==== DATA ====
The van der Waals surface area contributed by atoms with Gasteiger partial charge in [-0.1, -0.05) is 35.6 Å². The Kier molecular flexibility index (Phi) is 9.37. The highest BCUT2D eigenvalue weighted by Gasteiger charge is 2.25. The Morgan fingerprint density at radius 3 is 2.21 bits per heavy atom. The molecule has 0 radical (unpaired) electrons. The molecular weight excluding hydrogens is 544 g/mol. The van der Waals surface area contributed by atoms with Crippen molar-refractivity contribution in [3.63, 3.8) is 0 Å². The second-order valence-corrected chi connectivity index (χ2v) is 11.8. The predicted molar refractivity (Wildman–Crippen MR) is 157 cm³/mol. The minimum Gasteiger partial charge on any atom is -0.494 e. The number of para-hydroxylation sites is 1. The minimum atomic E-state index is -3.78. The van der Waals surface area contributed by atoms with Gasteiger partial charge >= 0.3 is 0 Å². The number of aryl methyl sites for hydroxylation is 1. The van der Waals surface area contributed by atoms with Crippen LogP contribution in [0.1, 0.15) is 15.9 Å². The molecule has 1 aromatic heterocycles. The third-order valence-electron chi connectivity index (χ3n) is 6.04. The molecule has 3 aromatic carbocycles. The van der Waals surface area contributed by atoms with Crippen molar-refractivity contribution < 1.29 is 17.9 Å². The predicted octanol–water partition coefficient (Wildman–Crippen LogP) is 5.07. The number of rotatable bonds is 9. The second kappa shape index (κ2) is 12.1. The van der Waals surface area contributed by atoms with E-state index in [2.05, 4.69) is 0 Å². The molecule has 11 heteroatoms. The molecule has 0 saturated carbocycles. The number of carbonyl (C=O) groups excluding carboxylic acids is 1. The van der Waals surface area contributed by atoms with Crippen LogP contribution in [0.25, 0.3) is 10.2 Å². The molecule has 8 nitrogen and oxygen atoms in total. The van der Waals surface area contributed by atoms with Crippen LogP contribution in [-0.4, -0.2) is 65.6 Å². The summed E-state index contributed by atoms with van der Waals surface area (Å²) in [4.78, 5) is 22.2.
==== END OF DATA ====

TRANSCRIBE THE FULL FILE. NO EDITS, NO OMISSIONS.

The van der Waals surface area contributed by atoms with Gasteiger partial charge in [-0.1, -0.05) is 35.6 Å². The Kier molecular flexibility index (Phi) is 9.37. The highest BCUT2D eigenvalue weighted by Gasteiger charge is 2.25. The Morgan fingerprint density at radius 3 is 2.21 bits per heavy atom. The molecule has 0 radical (unpaired) electrons. The molecular weight excluding hydrogens is 544 g/mol. The van der Waals surface area contributed by atoms with Crippen molar-refractivity contribution in [3.63, 3.8) is 0 Å². The second-order valence-corrected chi connectivity index (χ2v) is 11.8. The predicted molar refractivity (Wildman–Crippen MR) is 157 cm³/mol. The minimum Gasteiger partial charge on any atom is -0.494 e. The number of para-hydroxylation sites is 1. The minimum atomic E-state index is -3.78. The van der Waals surface area contributed by atoms with Gasteiger partial charge >= 0.3 is 0 Å². The number of aryl methyl sites for hydroxylation is 1. The van der Waals surface area contributed by atoms with Crippen LogP contribution in [0.1, 0.15) is 15.9 Å². The molecule has 1 aromatic heterocycles. The third-order valence-electron chi connectivity index (χ3n) is 6.04. The molecule has 3 aromatic carbocycles. The van der Waals surface area contributed by atoms with Crippen molar-refractivity contribution < 1.29 is 17.9 Å². The predicted octanol–water partition coefficient (Wildman–Crippen LogP) is 5.07. The number of rotatable bonds is 9. The second kappa shape index (κ2) is 12.1. The van der Waals surface area contributed by atoms with E-state index in [2.05, 4.69) is 0 Å². The molecule has 11 heteroatoms. The molecule has 0 saturated carbocycles. The number of carbonyl (C=O) groups excluding carboxylic acids is 1. The van der Waals surface area contributed by atoms with Crippen LogP contribution in [0.25, 0.3) is 10.2 Å². The molecule has 8 nitrogen and oxygen atoms in total. The van der Waals surface area contributed by atoms with Crippen LogP contribution in [-0.4, -0.2) is 65.6 Å². The summed E-state index contributed by atoms with van der Waals surface area (Å²) in [4.78, 5) is 22.2.